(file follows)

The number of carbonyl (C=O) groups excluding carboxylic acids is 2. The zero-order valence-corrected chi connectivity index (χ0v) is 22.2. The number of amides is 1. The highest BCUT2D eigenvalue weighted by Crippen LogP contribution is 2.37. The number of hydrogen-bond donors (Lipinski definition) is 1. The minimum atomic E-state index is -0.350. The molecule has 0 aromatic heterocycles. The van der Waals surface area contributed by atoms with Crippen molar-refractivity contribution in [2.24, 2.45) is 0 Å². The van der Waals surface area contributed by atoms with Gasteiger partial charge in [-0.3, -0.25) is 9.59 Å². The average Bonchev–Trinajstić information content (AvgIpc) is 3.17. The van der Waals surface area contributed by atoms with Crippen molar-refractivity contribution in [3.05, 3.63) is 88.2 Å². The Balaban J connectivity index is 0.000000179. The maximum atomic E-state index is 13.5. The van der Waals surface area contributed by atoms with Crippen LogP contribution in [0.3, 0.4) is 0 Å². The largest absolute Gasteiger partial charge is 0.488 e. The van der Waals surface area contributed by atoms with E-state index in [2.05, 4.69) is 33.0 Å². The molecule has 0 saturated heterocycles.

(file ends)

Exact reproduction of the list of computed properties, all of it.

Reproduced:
The number of carbonyl (C=O) groups excluding carboxylic acids is 2. The zero-order valence-corrected chi connectivity index (χ0v) is 22.2. The number of amides is 1. The highest BCUT2D eigenvalue weighted by Crippen LogP contribution is 2.37. The number of hydrogen-bond donors (Lipinski definition) is 1. The minimum atomic E-state index is -0.350. The molecule has 0 aromatic heterocycles. The van der Waals surface area contributed by atoms with Crippen molar-refractivity contribution in [2.24, 2.45) is 0 Å². The van der Waals surface area contributed by atoms with Gasteiger partial charge in [-0.3, -0.25) is 9.59 Å². The average Bonchev–Trinajstić information content (AvgIpc) is 3.17. The van der Waals surface area contributed by atoms with Crippen molar-refractivity contribution in [3.05, 3.63) is 88.2 Å². The Balaban J connectivity index is 0.000000179. The maximum atomic E-state index is 13.5. The van der Waals surface area contributed by atoms with Crippen LogP contribution in [0.3, 0.4) is 0 Å². The largest absolute Gasteiger partial charge is 0.488 e. The van der Waals surface area contributed by atoms with E-state index in [2.05, 4.69) is 33.0 Å². The molecule has 0 saturated heterocycles.